The Ulster Unionists' refusal to move forward prompted the resignation of Seamus Mallon, a moderate Catholic leader and Trimble's deputy first minister. Mallon's resignation brings down Trimble's leadership as well, and he accused Trimble's party of "dishonoring this agreement."
"Permutation after permutation has been tried. We have tried, and I have tried every move -- in the book and outside it -- to make sure this agreement worked," said Mallon, the deputy leader of the moderate Social Democratic and Labor Party.
Nominations went ahead with only nationalists taking part. The Good Friday accords require both nationalists and Unionists to participate in forming a government.
The rhetoric hardened among the more extreme parties in the proposed government, as Sinn Fein leader Gerry Adams repeatedly compared the Unionists to South Africa's apartheid leaders.
"What we have here is a cul de sac (dead end) of history," Adams said.
Trimble's announcement drew sharp criticism as well from Gerry Kelly, a Sinn Fein spokesman, who sneered at "lectures about democracy from Unionists."
"You know this is not about guns, or about keeping Sinn Fein out of the executive. This is the same thing we went through the last 30 years, which is Unionism refusing to sit down with nationalists or Catholics," he said.
Asked whether Thursday's developments put the IRA cease-fire in danger, Kelly said "The IRA speaks for itself." But he added that the Irish nationalist community has little enthusiasm left for compromise.
"We have stretched the Republican community to the nth degree. We cannot stretch any further," he said.
Hard-line Unionist leader Ian Paisley denounced what he described as the threat behind Sinn Fein's reluctance to commit to disarmament.
"We don't accept their word," Paisley said. "If they turn to violence, that is their doing, and they will turn to violence if they don't get their way."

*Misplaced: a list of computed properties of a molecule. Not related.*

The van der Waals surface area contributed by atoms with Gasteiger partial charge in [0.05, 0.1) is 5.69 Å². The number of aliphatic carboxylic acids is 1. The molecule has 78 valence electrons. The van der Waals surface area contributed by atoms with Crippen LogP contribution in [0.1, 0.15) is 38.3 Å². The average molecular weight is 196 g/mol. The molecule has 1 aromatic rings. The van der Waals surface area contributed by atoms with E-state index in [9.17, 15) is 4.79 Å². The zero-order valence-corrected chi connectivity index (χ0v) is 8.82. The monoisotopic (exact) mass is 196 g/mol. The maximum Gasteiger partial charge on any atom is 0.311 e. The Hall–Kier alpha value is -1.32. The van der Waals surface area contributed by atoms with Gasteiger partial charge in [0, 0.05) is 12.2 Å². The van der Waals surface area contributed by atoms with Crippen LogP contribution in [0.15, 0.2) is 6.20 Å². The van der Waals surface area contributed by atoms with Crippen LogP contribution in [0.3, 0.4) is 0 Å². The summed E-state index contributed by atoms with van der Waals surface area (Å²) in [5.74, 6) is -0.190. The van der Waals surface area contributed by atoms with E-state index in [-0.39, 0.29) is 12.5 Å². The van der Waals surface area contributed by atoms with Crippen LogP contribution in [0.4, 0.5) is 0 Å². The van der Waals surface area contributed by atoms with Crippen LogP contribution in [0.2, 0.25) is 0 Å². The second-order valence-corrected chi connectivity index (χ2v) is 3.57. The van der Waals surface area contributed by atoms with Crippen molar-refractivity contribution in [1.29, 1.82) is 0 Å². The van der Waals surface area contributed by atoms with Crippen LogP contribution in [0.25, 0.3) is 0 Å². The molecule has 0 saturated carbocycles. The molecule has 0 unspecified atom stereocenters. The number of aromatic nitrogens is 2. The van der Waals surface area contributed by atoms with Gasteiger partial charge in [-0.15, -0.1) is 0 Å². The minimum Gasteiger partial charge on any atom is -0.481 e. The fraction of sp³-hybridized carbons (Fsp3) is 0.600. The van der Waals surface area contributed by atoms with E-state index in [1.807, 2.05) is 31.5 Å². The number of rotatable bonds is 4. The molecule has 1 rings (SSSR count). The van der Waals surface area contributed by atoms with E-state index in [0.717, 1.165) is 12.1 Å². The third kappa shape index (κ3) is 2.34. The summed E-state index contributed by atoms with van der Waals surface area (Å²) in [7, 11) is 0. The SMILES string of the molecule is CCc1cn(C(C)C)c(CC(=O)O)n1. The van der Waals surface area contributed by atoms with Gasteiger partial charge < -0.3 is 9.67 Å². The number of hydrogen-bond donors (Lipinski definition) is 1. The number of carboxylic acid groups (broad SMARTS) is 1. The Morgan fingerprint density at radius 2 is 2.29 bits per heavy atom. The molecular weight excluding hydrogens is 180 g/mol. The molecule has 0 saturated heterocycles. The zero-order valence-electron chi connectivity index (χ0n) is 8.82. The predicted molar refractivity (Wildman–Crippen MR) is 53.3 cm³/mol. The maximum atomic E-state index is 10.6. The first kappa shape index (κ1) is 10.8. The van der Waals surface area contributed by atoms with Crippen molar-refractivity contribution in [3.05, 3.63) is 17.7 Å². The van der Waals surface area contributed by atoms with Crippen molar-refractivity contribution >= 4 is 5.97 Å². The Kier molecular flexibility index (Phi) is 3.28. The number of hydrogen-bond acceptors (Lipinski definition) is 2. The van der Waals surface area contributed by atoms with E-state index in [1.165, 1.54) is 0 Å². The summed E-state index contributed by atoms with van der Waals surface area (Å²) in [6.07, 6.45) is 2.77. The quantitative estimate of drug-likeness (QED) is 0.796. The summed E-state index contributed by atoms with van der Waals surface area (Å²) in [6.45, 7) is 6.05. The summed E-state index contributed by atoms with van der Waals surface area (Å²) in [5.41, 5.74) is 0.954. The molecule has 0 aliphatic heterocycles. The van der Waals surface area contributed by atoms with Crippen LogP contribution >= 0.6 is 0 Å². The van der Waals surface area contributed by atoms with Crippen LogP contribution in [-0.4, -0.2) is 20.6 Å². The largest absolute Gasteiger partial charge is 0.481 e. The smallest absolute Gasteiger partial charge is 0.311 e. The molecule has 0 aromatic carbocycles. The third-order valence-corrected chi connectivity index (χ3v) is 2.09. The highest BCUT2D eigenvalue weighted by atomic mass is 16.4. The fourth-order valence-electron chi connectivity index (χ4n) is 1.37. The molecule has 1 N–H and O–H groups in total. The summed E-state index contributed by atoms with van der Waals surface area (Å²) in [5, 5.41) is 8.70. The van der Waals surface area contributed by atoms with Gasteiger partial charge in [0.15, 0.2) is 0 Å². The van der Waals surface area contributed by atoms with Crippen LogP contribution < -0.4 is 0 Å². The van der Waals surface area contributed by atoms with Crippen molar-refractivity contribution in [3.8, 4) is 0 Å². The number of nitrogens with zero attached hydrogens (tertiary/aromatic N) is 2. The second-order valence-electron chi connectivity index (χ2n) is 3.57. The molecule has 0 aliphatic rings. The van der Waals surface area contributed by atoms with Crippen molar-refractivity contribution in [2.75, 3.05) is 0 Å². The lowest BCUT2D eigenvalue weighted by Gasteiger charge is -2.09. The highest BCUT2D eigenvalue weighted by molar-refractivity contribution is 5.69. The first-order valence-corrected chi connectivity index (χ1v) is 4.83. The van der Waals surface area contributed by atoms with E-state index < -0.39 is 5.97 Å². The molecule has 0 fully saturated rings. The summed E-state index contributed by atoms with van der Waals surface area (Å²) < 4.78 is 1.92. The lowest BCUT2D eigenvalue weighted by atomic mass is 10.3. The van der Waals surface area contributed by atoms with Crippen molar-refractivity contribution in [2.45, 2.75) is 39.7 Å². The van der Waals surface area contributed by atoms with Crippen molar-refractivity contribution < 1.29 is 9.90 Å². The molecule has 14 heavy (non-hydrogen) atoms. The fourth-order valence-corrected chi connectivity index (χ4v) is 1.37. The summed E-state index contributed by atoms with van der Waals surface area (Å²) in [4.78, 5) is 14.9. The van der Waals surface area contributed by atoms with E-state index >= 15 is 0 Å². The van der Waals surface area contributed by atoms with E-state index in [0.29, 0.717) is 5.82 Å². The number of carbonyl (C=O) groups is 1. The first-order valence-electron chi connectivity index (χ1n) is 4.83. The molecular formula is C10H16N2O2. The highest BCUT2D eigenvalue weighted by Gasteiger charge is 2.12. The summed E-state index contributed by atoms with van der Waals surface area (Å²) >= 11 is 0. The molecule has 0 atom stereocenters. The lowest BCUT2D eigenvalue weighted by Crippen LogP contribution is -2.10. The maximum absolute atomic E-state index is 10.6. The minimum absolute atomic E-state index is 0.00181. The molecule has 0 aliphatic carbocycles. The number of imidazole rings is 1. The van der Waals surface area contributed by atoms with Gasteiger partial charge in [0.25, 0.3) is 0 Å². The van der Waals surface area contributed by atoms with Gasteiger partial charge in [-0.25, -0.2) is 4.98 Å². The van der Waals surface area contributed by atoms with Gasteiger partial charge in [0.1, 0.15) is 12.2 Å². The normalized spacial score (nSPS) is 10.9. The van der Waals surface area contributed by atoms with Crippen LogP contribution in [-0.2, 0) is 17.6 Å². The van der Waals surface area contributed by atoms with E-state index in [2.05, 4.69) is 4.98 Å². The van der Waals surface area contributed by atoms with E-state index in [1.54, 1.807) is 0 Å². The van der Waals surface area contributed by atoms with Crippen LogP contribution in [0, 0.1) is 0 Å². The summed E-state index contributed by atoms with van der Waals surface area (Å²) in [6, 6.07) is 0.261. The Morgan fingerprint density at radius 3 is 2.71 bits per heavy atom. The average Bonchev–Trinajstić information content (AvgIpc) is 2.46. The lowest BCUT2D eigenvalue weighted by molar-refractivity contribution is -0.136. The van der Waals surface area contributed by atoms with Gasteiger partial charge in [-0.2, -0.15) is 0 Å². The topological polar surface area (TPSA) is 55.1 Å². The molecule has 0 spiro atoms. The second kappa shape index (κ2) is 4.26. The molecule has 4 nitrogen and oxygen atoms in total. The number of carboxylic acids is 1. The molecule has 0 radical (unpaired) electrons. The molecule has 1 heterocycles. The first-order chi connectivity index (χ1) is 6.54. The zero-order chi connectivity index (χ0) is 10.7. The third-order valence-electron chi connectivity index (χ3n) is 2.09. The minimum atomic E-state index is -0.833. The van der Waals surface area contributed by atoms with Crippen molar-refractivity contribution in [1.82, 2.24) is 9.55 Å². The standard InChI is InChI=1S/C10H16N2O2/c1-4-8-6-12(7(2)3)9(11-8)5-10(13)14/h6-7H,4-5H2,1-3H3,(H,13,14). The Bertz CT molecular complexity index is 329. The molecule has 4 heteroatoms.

But Adams said Sinn Fein would continue to work toward implementing the accords, adding, "What we saw here was the last hurrah of the Paisley-type monster that has dominated politics here for so long."
The unexpectedly stubborn Unionist stand has dealt a severe blow to Blair's hopes of forming an unprecedented joint administration after a year of deadlock. A Northern Irish assembly last year elected Trimble to lead a four-party Cabinet.
Three of the 12 seats are earmarked for Trimble's Ulster Unionists and three for the SDLP. Two others would each go to Sinn Fein and to the Democratic Unionists, a hard-line Protestant party that consistently opposes the Good Friday agreement.
Now that the executive for Northern Ireland has failed to form, that plan will go into review, possibly for months, Mowlam said. She refused to blame any of the parties for the failure.
"Today is a setback, it would be foolish to deny that," she said. "But it would be even more foolish to conclude that the Good Friday agreement cannot continue."
Mallon said he was confident the Good Friday accords would be salvaged and strengthened after Thursday's tumult. But he said, "I'm very sad that in effect, it had to get to this point to assure that this agreement will be saved."
Correspondents Richard Blystone and Fionnuala Sweeney contributed to this report.
Unionists reject Blair concessions for peace plan
The Irish News